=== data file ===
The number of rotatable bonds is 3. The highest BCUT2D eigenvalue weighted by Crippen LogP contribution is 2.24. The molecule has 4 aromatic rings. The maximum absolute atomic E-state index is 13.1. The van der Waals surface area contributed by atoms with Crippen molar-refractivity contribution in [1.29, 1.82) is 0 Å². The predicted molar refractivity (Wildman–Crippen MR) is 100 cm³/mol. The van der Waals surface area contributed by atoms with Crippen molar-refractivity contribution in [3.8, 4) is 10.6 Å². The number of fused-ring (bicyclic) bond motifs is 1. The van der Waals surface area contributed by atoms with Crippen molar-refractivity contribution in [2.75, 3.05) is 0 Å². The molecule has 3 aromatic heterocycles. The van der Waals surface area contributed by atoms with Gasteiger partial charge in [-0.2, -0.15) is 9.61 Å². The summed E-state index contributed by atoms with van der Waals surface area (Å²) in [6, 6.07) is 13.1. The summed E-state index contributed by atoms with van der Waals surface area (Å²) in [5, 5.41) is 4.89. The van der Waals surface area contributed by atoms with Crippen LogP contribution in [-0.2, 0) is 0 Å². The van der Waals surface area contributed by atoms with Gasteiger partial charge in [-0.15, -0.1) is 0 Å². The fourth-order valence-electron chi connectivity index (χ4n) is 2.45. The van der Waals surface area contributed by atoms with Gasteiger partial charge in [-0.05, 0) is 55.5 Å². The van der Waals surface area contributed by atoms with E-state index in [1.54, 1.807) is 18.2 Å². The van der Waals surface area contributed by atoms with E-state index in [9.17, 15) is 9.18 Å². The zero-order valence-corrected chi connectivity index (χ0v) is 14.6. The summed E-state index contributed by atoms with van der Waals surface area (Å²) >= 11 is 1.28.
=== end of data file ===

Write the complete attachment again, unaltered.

The number of rotatable bonds is 3. The highest BCUT2D eigenvalue weighted by Crippen LogP contribution is 2.24. The molecule has 4 aromatic rings. The maximum absolute atomic E-state index is 13.1. The van der Waals surface area contributed by atoms with Crippen molar-refractivity contribution in [1.29, 1.82) is 0 Å². The predicted molar refractivity (Wildman–Crippen MR) is 100 cm³/mol. The van der Waals surface area contributed by atoms with Crippen molar-refractivity contribution in [3.8, 4) is 10.6 Å². The number of fused-ring (bicyclic) bond motifs is 1. The van der Waals surface area contributed by atoms with Crippen molar-refractivity contribution in [2.75, 3.05) is 0 Å². The molecule has 3 aromatic heterocycles. The van der Waals surface area contributed by atoms with Gasteiger partial charge in [-0.2, -0.15) is 9.61 Å². The summed E-state index contributed by atoms with van der Waals surface area (Å²) in [6, 6.07) is 13.1. The summed E-state index contributed by atoms with van der Waals surface area (Å²) in [5, 5.41) is 4.89. The van der Waals surface area contributed by atoms with Crippen LogP contribution in [-0.2, 0) is 0 Å². The van der Waals surface area contributed by atoms with Gasteiger partial charge in [-0.15, -0.1) is 0 Å². The fourth-order valence-electron chi connectivity index (χ4n) is 2.45. The van der Waals surface area contributed by atoms with Gasteiger partial charge in [-0.05, 0) is 55.5 Å². The van der Waals surface area contributed by atoms with E-state index in [1.54, 1.807) is 18.2 Å². The van der Waals surface area contributed by atoms with E-state index in [9.17, 15) is 9.18 Å². The zero-order valence-corrected chi connectivity index (χ0v) is 14.6. The summed E-state index contributed by atoms with van der Waals surface area (Å²) >= 11 is 1.28.